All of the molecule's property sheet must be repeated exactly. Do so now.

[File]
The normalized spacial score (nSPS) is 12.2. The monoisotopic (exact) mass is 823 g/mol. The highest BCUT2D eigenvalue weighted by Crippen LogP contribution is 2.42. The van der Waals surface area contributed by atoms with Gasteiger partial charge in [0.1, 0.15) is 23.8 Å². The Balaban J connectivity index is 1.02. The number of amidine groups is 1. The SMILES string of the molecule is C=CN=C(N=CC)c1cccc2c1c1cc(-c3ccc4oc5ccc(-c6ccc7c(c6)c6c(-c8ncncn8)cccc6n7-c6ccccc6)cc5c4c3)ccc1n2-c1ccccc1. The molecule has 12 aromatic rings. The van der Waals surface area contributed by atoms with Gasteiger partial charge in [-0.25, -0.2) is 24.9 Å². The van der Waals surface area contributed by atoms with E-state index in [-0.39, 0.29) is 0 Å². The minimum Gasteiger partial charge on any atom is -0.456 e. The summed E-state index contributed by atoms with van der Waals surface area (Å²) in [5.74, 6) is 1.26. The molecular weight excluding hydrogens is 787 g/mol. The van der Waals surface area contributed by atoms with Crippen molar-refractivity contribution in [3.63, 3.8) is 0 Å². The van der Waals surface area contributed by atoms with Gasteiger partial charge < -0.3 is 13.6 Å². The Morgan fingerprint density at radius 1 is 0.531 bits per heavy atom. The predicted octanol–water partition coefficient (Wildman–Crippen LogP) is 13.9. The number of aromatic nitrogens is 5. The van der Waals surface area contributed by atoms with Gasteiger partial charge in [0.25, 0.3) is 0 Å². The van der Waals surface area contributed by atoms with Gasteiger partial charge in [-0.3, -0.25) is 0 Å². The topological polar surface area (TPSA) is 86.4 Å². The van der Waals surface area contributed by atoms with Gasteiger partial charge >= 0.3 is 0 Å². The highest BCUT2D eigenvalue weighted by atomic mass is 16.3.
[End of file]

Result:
The normalized spacial score (nSPS) is 12.2. The monoisotopic (exact) mass is 823 g/mol. The highest BCUT2D eigenvalue weighted by Crippen LogP contribution is 2.42. The van der Waals surface area contributed by atoms with Gasteiger partial charge in [0.1, 0.15) is 23.8 Å². The Balaban J connectivity index is 1.02. The number of amidine groups is 1. The SMILES string of the molecule is C=CN=C(N=CC)c1cccc2c1c1cc(-c3ccc4oc5ccc(-c6ccc7c(c6)c6c(-c8ncncn8)cccc6n7-c6ccccc6)cc5c4c3)ccc1n2-c1ccccc1. The molecule has 12 aromatic rings. The van der Waals surface area contributed by atoms with Gasteiger partial charge in [-0.25, -0.2) is 24.9 Å². The van der Waals surface area contributed by atoms with E-state index in [-0.39, 0.29) is 0 Å². The minimum Gasteiger partial charge on any atom is -0.456 e. The summed E-state index contributed by atoms with van der Waals surface area (Å²) in [5.74, 6) is 1.26. The molecular weight excluding hydrogens is 787 g/mol. The van der Waals surface area contributed by atoms with Crippen molar-refractivity contribution in [3.63, 3.8) is 0 Å². The van der Waals surface area contributed by atoms with Gasteiger partial charge < -0.3 is 13.6 Å². The Morgan fingerprint density at radius 1 is 0.531 bits per heavy atom. The predicted octanol–water partition coefficient (Wildman–Crippen LogP) is 13.9. The number of aromatic nitrogens is 5. The van der Waals surface area contributed by atoms with Gasteiger partial charge in [0.25, 0.3) is 0 Å². The van der Waals surface area contributed by atoms with Gasteiger partial charge in [-0.3, -0.25) is 0 Å². The topological polar surface area (TPSA) is 86.4 Å². The van der Waals surface area contributed by atoms with Gasteiger partial charge >= 0.3 is 0 Å². The highest BCUT2D eigenvalue weighted by atomic mass is 16.3.